Littleton prole lifts arsenal of weapons from workplace

22 Apr

A 21-year-old gun store employee has been indicted by the federal grand jury in Denver for stealing guns from his employer and possessing machine guns and “destructive devices”.

Officials searched the Littleton home where he lived with his mother and sister and found a green hand grenade, three “destructive devices”, 10 rifles, four pistols, approximately 30 boxes or cans of ammunition which included .50-caliber shells.

Agents also recovered a bullet-proof vest, and more than half a dozen samples of an “unknown powder.”

The man, Andrew Thomas Gunzner, was stopped by Denver police on March 17, after they saw him driving a silver Jeep Cherokee with red overhead emergency lights and siren activated, according to a search warrant filed in Denver District Court.

During a search of the Jeep, Denver officers found various guns, including a Heckler and Koch 9mm machine gun, a Taurus .4-5/410 revolver, a Norinco AK-47 and an FHN 5.7×28 semiautomatic pistol.

They also found numerous pistol magazines, ammunition, handcuffs, an expandable baton, knives, holsters, a flashlight, and flash suppressor and a scope/sight.

During the subsequent investigation, officers discovered that some of the firearms were allegedly stolen by Gunzner from his employer, Littleton-based Prairie Arms Manufacturing.

On April 7, agents from the Bureau of Alcohol, Tobacco and Firearms (ATF) along with a task force of officers from several jurisdictions executed a search warrant on Gunzner’s home where they recovered a second machine gun and various “destructive devices,” which were deactivated.

When initially stopped at 2:35 a.m. on March 17, Gunzner told Denver police that he was a volunteer firefighter for the Foothills Fire Department and he must have activated the emergency lights and siren by accident.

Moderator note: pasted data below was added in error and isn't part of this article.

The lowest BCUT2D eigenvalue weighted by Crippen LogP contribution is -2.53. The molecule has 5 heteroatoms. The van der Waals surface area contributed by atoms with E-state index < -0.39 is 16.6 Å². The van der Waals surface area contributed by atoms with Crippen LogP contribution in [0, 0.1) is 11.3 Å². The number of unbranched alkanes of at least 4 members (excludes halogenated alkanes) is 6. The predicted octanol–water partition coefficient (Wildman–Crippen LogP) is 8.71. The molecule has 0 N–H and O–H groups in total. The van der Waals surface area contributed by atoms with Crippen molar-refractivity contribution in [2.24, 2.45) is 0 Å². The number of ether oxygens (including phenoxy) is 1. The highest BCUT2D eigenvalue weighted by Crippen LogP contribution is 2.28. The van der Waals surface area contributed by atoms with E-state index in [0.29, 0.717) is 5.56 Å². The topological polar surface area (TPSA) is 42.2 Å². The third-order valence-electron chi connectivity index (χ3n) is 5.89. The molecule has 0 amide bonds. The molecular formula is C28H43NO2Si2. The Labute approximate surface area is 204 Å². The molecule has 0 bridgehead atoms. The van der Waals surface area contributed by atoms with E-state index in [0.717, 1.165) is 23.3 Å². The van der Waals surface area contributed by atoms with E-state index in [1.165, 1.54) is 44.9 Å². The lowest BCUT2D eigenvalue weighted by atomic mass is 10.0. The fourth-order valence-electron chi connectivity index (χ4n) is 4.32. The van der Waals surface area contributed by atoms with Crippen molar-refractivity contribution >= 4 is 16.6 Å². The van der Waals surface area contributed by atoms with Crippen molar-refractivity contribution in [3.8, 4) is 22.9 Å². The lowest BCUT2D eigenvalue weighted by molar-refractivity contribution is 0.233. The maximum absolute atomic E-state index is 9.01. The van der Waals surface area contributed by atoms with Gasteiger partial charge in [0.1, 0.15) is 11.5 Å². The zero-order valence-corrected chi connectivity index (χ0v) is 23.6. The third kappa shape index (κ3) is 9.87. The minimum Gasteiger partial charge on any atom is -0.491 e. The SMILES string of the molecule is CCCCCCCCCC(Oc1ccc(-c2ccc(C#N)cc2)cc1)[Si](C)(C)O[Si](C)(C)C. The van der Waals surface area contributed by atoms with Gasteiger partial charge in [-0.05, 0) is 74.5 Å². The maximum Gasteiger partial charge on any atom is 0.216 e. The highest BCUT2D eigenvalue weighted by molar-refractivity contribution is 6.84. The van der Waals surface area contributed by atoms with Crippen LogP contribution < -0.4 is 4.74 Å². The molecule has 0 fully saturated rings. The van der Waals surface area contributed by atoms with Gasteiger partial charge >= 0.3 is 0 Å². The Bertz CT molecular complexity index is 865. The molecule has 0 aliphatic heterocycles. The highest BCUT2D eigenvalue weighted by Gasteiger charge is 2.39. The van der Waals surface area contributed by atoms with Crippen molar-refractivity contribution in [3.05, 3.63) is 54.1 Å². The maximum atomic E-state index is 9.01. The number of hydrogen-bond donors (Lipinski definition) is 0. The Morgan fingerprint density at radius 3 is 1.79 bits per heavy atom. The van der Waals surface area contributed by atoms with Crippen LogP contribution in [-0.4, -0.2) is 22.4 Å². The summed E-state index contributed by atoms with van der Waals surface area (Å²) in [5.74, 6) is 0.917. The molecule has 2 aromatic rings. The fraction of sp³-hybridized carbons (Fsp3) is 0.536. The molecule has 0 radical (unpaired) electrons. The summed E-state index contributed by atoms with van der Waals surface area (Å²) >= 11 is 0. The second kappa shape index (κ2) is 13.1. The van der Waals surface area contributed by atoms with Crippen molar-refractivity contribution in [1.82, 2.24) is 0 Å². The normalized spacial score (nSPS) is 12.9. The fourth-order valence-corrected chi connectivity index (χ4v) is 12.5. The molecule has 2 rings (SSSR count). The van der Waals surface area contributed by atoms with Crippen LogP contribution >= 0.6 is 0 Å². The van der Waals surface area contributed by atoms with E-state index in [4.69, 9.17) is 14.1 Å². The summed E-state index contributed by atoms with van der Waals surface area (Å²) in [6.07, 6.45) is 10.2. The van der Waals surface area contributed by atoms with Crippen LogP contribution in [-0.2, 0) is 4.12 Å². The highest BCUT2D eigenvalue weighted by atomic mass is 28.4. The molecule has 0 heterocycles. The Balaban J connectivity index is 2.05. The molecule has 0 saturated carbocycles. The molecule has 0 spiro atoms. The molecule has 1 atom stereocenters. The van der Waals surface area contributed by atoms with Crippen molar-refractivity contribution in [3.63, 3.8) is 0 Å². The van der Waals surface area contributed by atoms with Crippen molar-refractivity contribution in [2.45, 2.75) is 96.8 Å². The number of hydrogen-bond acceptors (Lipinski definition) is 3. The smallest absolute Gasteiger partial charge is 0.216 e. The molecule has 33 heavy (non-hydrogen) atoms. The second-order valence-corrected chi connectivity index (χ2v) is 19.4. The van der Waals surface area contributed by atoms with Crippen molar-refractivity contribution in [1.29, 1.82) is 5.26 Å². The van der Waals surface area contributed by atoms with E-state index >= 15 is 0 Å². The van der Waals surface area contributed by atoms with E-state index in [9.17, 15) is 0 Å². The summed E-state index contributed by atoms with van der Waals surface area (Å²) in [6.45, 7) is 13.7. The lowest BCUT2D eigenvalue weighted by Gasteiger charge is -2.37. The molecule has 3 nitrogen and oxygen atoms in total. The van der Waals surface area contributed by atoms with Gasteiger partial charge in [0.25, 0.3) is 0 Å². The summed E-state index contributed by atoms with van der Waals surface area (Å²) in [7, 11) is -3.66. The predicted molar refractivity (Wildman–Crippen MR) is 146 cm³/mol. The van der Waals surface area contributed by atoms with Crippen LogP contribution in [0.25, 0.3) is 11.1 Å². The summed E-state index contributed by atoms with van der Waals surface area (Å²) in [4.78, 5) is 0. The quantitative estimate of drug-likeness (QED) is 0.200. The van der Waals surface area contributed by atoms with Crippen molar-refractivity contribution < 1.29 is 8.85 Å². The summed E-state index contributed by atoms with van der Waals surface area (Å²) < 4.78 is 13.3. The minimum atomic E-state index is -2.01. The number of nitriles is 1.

After he was arrested for possessing an illegal firearm, Gunzner waived his Miranda rights and told Denver officers he worked as a sales agent and apprentice gunsmith at Prairie Arms Manufacturing.

He said he had gone to Shotgun Willies Show Club for evening dinner, and left there about 2 a.m.

He said he activated the red light and siren on his Jeep “for fun” as he drove south on Colorado Boulevard after leaving the club.

He said his employer had not given him permission to take the machine gun from the store. He said he had taken the gun with him on his jaunt to Shotgun Willies so he could “play” with it, according to the search warrant affidavit.

Denver police who interviewed Gunzner said they detected a “slight” odor of alcohol on Gunzner’s breath but did not think he was intoxicated.

Officials at the Foothills Fire Department told Denver police they had never had a volunteer firefighter there by the name of Andrew Gunzner and no one by that name was currently in the fire academy.

Gunzner faces two counts of possession of a machine gun, which carries a maximum penalty of 10 years in prison and a fine of $250,000.

He also faces one count of theft from a federal firearms licensee, which carries a maximum penalty of 10 years and a $250,000 fine. He also faces one count of possession of a destructive device, which carries a maximum penalty of 10 years and a $10,000 fine.

The case was investigated by the ATF office in Denver and the Denver Police Department.


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